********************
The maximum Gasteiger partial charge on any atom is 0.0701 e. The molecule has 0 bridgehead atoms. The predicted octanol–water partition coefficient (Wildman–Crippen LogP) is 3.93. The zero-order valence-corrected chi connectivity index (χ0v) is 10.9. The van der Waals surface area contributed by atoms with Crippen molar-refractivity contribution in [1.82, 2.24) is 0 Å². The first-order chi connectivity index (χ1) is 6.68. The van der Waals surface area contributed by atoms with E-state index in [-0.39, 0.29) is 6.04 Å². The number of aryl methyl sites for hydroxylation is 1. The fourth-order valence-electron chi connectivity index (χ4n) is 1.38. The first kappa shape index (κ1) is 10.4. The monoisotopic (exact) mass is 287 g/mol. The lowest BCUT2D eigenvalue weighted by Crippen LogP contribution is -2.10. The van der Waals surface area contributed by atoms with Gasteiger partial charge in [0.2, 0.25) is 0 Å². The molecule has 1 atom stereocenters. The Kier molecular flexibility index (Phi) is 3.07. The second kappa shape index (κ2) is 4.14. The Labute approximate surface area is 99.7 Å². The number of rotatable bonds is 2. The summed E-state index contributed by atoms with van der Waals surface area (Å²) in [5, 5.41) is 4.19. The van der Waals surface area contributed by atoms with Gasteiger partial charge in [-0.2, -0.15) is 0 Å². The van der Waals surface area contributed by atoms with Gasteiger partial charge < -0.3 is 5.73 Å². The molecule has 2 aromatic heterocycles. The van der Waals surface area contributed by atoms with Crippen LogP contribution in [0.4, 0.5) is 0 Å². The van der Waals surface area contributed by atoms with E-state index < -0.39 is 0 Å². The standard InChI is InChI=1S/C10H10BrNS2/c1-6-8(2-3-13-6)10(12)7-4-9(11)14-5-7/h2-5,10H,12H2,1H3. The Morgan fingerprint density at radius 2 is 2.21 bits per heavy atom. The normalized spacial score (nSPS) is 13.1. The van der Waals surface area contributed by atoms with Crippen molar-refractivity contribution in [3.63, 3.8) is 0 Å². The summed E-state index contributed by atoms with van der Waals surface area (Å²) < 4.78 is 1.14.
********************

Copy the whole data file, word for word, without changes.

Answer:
The maximum Gasteiger partial charge on any atom is 0.0701 e. The molecule has 0 bridgehead atoms. The predicted octanol–water partition coefficient (Wildman–Crippen LogP) is 3.93. The zero-order valence-corrected chi connectivity index (χ0v) is 10.9. The van der Waals surface area contributed by atoms with Crippen molar-refractivity contribution in [1.82, 2.24) is 0 Å². The first-order chi connectivity index (χ1) is 6.68. The van der Waals surface area contributed by atoms with E-state index in [-0.39, 0.29) is 6.04 Å². The number of aryl methyl sites for hydroxylation is 1. The fourth-order valence-electron chi connectivity index (χ4n) is 1.38. The first kappa shape index (κ1) is 10.4. The monoisotopic (exact) mass is 287 g/mol. The lowest BCUT2D eigenvalue weighted by Crippen LogP contribution is -2.10. The van der Waals surface area contributed by atoms with Gasteiger partial charge in [0.2, 0.25) is 0 Å². The molecule has 1 atom stereocenters. The Kier molecular flexibility index (Phi) is 3.07. The second kappa shape index (κ2) is 4.14. The Labute approximate surface area is 99.7 Å². The number of rotatable bonds is 2. The summed E-state index contributed by atoms with van der Waals surface area (Å²) in [5, 5.41) is 4.19. The van der Waals surface area contributed by atoms with Gasteiger partial charge in [-0.2, -0.15) is 0 Å². The van der Waals surface area contributed by atoms with Gasteiger partial charge < -0.3 is 5.73 Å². The molecule has 2 aromatic heterocycles. The van der Waals surface area contributed by atoms with Crippen LogP contribution in [0.4, 0.5) is 0 Å². The van der Waals surface area contributed by atoms with E-state index < -0.39 is 0 Å². The standard InChI is InChI=1S/C10H10BrNS2/c1-6-8(2-3-13-6)10(12)7-4-9(11)14-5-7/h2-5,10H,12H2,1H3. The Morgan fingerprint density at radius 2 is 2.21 bits per heavy atom. The normalized spacial score (nSPS) is 13.1. The van der Waals surface area contributed by atoms with Crippen molar-refractivity contribution in [3.63, 3.8) is 0 Å². The summed E-state index contributed by atoms with van der Waals surface area (Å²) < 4.78 is 1.14.